[ JBEM Index / Volume 5 / Number 4 ]

Book Review

The Quick and the Dead: RU-486 and the New Chemical Warfare Against Your Family,

George Grant has scooped the liberal press again. With his latest expose of RU-486 Grant, one of the most informed evangelicals in these areas, provides information which will be of service to concerned parents, teachers, public officials, and medical personnel. What with the NEA’s recent endorsement of this abortifacient, Christians will want to be armed with the facts. One of Grant’s purposes is to provide those facts in a fair manner. This journalist-cum-theologian does just that.

Laced with several testimonies by women who’ve unsuspectingly been duped, one of this books strengths is the appeal from actual — albeit regretful — users of RU-486. Following a lengthy introduction to this ethical issue by way of the experience of one young lady, Grant gives a recapitulation of the history and development of Mifepristone, Mifegyne, and other related chemical components of RU-486. This second chapter is eminently factual and adaptable for use in public debate. As one of the intended uses of this work is to arm evangelicals in the public sector, this chapter will be essential reading. Although technical by nature, Grant does a yeoman’s job in translating these medical inscrutabilities into intelligible text for the expert and non-expert alike.

Another outstanding aspect of this short work is Grant’s review of our modern search for medical salvation. His fourth chapter is also a review of the Biblical basis for modern medicine, along with the assertion that such medical practice has departed from its Judaeo-Christian foil. In these Grant retains the knack for summing up weighty subjects in a few sentences for the layman.

Grant is helpful as he waxes philosophic. Comparing modern medicine to some modern art, he observes, “Goya knew that medicine, like art, when not in the service of heaven, is most likely in the service of Hell” (p. 94). A little later he states the “failure of modern medicine is much more a maltheory than a malpractice. In other words, the problem with health care is not so much bad technologies as bad philosophies” (p. 94). Citing S. Ladourvec, Grant opines, “With the subtle secularization and industrialization of medicine, has come a rootlessness, a lack of cohesiveness, and a latitudinarianism. There is no longer a philosophical definition of [the] profession. The tragic result is that young doctors have no real sense of calling, and they either have to find meaning and purpose in raw financial gain or in some ideological pursuit. What we are seeing then is the inevitable fragmentation of medicine into a thousand cults and sects” (p. 94). The author is also helpful in his expose of the World Health Organization. This work might be strengthened from criticism if it provided the comparative failure rates of other surgical or pharmaceutical procedures.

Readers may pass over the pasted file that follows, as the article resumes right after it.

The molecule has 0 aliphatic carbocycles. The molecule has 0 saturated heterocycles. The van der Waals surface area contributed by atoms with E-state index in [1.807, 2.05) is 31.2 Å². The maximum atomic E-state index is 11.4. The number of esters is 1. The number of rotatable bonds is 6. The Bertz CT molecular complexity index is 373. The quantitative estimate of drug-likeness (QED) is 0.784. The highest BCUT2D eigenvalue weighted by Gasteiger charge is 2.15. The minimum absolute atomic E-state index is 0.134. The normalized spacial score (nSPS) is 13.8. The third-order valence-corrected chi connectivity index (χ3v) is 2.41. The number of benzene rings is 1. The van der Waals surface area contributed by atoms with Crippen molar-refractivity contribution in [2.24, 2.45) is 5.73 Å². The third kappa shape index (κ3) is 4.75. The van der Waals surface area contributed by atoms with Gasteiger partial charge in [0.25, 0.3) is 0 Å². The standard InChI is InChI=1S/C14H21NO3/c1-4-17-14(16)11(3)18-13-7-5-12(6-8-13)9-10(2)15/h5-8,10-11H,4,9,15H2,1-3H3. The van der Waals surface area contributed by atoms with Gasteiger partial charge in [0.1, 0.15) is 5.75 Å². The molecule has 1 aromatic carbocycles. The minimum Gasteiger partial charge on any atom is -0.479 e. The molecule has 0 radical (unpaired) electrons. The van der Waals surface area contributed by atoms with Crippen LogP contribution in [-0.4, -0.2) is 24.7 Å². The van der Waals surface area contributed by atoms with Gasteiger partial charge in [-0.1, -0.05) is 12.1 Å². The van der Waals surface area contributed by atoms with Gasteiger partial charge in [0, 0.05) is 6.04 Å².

Also included in this brief monograph is a critique of the pro-death bias in the modern media who, according to Grant, exhibit “Milli Vanilli-like lip-synching of the pro-abortion party line provid[ing] stark evidence that it has tossed any semblance of impartiality or objectivity to the four winds” (p. 112). The final chapter is a setting of this problem in the larger historical context, and some concluding suggestions as to how to practically battle this plague. The book is enhanced by abundant endnotes for further reference, and a listing of bibliographic resources.

This book has the punch of Grant’s earlier Legacy of Planned Parenthood and is written in that same admirable style. In fact, I wondered as I began, would this book be up to the previous classical style? I found it not only to be stylistically superior, but equally excellent in content as well. The opening Latin quotes and the juxtaposition of citations from Theodore Roosevelt and Charles Spurgeon sweeten the excellence. Grant’s information is a real service to the Christian community, and his readable style will make this a resource for every Christian home and church concerned with teenagers. Christians will also want to distribute widely some of these to legislators, physicians, educators, and others in the public domain. Above all, the Christian community will welcome this as a theological evaluation of RU-486. The underlying philosophies are exposed as various “radicalism[s which], like most other ancient religions, [are] largely made up of false prophecies and unshackled perversities.

His thesis is well summarized by his reference from T. Roosevelt (p. 61): “There are those who believe that a new modernity demands a new morality. What they fail to consider is the harsh reality that there is no such thing as a new morality. There is only one morality. All else is immorality. There is only true christian ethics over against which stands the whole of paganism. If we are to fulfill our great destiny as a people, then we must return to the old morality, the sole morality.” Grant may help us toward that end and has provided able leadership in this crucial area.

[ JBEM Index / Volume 5 / Number 4 ]